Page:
Tax Time - The Roth IRA

March 09, 2022

An unwelcome surprise, an IRS letter in the mail with an uncomfortable penalty is not something most investors anticipate.  But it happens, and more often than you think.  Sometimes it’s for failing to report capital gains appropriately but other times it’s tied to contributions you make to an individual retirement account (IRA).

In the letter, it turns out that you’ve just been notified that your earnings were too high to contribute to a very popular retirement savings tool, the Roth IRA.  This notice is tied to a tax return which has probably long since been forgotten and filed away, but you now owe a penalty and need to fix the mistake.  But why did this happen?  

First, if you’re not familiar with the potential benefits of Roth-based accounts, you owe it to yourself to do a little digging online.  Our legislators have set limits on WHO can use certain types of IRAs, so they’ve phased them out for higher income earners.  There's good news … there may be a workaround or an alternative course you can take, by using “the backdoor Roth” or a “non-deductible Traditional IRA” for long-term tax deferred growth; these planning techniques are worthy of exploration and you have up until 6 months post tax-filing deadline to correct any prior year’s over-contribution.  For example, and pending legislative changes out of our control, you should have until October 15th, 2022 to rectify any contributions for 2021.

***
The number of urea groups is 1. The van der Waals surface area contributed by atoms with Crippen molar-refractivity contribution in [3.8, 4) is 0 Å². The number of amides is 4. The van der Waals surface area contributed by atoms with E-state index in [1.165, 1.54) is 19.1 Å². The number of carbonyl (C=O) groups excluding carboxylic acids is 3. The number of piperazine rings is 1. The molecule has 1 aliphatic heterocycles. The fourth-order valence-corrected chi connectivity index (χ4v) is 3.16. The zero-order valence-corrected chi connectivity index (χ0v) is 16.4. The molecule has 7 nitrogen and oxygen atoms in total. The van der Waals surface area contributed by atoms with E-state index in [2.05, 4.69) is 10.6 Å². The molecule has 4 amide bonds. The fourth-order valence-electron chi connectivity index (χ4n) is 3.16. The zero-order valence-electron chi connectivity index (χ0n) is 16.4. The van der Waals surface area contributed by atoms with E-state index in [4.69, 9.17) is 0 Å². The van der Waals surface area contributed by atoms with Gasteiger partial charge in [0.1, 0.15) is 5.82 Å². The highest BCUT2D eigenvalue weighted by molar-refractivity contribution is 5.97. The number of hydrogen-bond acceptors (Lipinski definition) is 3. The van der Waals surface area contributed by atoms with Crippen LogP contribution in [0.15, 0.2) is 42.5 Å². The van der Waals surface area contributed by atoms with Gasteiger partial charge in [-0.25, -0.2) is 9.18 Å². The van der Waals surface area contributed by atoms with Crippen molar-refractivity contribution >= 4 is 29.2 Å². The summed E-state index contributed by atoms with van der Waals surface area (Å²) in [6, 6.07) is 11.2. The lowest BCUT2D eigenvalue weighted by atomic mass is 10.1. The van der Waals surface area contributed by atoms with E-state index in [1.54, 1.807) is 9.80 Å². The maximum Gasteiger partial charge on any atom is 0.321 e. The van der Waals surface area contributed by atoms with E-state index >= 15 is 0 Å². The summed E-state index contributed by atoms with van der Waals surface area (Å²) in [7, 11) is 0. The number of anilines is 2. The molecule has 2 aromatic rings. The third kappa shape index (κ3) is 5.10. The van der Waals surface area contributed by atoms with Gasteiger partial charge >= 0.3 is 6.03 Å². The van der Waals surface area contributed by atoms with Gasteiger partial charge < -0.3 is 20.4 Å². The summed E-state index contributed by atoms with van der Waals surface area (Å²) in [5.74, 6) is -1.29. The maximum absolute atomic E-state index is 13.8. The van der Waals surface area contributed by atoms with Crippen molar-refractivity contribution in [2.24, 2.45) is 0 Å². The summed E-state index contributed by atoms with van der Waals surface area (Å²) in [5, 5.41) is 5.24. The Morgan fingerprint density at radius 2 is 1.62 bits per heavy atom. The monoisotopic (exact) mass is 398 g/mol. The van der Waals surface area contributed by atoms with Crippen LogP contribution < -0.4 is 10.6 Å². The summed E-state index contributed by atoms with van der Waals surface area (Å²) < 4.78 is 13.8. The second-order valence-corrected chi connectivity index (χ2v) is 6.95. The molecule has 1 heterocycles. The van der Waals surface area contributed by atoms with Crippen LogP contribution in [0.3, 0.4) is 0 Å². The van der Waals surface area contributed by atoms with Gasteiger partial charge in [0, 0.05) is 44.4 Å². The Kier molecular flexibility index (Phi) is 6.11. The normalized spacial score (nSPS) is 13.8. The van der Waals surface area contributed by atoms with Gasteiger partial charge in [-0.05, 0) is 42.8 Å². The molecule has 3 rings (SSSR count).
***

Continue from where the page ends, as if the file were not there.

Bottom line, please be mindful of your growing income and be proactive - - communicate with your tax professional about your continued IRA contribution eligibility… And call your favorite financial advisory team if you need help “fixing” any errors; sometimes the solution is quick, easy and simple; other times the resolution can be more complex, particularly if you’re more than 6 months beyond the tax filing deadline.  

Did you earn too much in 2021?  Start here: